Wednesday, March 05, 2008
San Francisco Symphony's 2008-09 Season
The San Francisco Symphony invited the press to Davies Hall on Monday morning to announce their 2008-09 season, offering the scribes coffee and pastries...
...before ushering us inside the hall to sit onstage and listen to music director Michael Tilson Thomas and Executive Director Brent Assink (below) talk about next year's programs.
Though I've written plenty of rude things about Tilson Thomas' conducting on this blog (along with plenty of praise), I think the San Francisco Symphony has been tremendously blessed by his leadership over the last 14 years.
The last time I was in New York City some years ago was when the New York Philharmonic was announcing their upcoming season, and it seemed unbelievable how boring and conservative the vast majority of their programs were, and continue to be, while in San Francisco we get to hear a mixture of everything from tired old warhorses to world premiere commissions and everything in between.
This year, for instance, besides the usual Beethoven and Mozart and Tchaikovsky, there's music by Ligeti, Lutoslawski, Szymanowski, rare Leonard Bernstein, Carl Nielsen, Shostakovich, Ravel, Gabrieli, Prokofiev, Walton ("Belshazaar's Feast"), Thomas Ades, Jennifer Higdon, Oliver Knussen, Poulenc, Vaughan Williams, and world premiere commissions from Mason Bates (the young dude above) and the legendary Russian (Tatar) composer Sofia Gubaidulina who will be in San Francisco for a two-week festival featuring her music.
The presentation, which was mostly an interview by Assink of Tilson Thomas, was mellow and good-natured with quite a few self-deprecating stories. One of my favorites was the announcement that the end-of-season festival would be a pairing of music by Schubert and Berg, two Viennese composers at opposite ends of the 19th century, and actually a fascinating pairing. When asked about the semi-staged production of Gilbert & Sullivan's "Iolanthe" which actually ends the season, Tilson Thomas admitted he was doing it simply because he adored the music. "I thought of a Berg and Gilbert&Sullivan festival, but somehow I couldn't figure out how to make it work."
The best story, however, came from the new Swedish chorus director, Ragnar Bohlin (above), about Ligeti's "Requiem" which is on a fascinating sounding program that includes Gabrieli, Ravel's Piano Concerto in G major with the legendary Martha Argerich playing, and Liszt's "Tasso; Lament and Triumph." Bohlin mentioned that an excerpt from the "Requiem" is used when the apes encounter the monolith in Kubrick's "2001" and that the music was written for a Swedish orchestra in the early 1960s, with two choruses combining forces for the piece. "The music is very, very difficult and the rehearsals were made even harder because there was construction going on in the concert hall. Finally, after about two weeks of work, a construction foreman poked his head through an open window into the rehearsal hall, and announced, 'We can't work under these conditions. It's impossible.' True story," Bohlin promised.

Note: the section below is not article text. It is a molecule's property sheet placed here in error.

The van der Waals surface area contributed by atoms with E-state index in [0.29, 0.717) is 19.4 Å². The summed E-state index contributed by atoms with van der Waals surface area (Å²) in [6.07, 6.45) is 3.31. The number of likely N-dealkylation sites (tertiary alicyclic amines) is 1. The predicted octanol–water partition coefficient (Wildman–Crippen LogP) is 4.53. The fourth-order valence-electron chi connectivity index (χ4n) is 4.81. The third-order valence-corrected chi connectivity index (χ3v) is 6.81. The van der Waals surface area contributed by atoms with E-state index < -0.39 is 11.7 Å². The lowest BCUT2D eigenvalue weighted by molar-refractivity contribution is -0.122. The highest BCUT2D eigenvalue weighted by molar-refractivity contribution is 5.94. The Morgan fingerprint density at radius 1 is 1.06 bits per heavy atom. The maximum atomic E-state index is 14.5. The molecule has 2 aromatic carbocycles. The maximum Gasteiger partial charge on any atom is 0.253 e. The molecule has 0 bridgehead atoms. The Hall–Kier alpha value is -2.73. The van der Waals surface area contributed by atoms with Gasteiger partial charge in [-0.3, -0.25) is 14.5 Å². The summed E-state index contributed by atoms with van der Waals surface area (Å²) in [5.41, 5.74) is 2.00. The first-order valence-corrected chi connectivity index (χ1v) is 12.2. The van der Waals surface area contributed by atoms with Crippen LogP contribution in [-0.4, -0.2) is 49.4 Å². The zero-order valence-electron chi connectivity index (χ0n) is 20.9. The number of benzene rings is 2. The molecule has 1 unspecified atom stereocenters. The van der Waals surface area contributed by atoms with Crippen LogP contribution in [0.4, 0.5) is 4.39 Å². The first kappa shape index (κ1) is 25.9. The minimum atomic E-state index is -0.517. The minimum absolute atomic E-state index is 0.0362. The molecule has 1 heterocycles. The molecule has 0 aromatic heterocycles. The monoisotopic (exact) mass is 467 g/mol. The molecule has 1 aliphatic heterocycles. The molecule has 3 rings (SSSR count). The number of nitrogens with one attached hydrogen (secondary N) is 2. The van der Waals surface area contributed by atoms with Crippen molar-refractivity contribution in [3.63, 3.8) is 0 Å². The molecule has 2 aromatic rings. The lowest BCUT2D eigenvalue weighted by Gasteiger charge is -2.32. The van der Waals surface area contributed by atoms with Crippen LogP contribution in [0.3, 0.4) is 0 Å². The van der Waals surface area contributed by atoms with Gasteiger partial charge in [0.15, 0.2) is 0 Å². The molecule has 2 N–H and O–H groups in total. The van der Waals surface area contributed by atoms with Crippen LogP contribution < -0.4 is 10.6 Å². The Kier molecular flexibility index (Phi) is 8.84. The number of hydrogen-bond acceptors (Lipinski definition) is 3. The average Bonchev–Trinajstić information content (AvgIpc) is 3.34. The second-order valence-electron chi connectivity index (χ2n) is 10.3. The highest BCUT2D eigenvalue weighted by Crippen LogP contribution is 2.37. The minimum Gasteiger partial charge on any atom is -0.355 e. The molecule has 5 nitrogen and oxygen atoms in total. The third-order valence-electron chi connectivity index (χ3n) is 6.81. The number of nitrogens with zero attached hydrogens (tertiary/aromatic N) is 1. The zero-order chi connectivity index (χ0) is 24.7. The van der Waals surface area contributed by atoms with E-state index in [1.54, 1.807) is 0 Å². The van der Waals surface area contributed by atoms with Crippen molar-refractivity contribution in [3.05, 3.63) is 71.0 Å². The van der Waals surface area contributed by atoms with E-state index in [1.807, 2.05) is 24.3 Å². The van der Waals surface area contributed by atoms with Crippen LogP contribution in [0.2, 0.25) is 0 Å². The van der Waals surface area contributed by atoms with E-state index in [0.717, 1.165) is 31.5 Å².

When it came to question time from the press, the first was from former Examiner and Chronicle classical music critic Alan Ulrich (above), which was a challenging demand to Tilson Thomas to know why, "with all of the many composers who could be honored this way, why did you choose Sofia Gubaidulina?" which left the conductor sort of nonplused.
I like Patrick Vaz's proposed reply to the prickly Mr. Ulrich: "Because we can; because she could; why the hell not?" (Click here to read his well-reported take on the same press conference.)
The new music director of the San Francisco Opera, Nicola Luisotti, has been asked to make his debut at the Symphony next March, and David Gockley (above, with Symphony President John Goldman) should try his best to get Tilson Thomas to cross the street and conduct an opera for him. How about Bernstein's "A Quiet Place," for instance? Tilson Thomas along with Dawn Upshaw and the Symphony are playing excerpts from the one "serious" opera Bernstein wrote before taking the program to Carnegie Hall's Bernstein celebration this fall. It would be interesting to hear.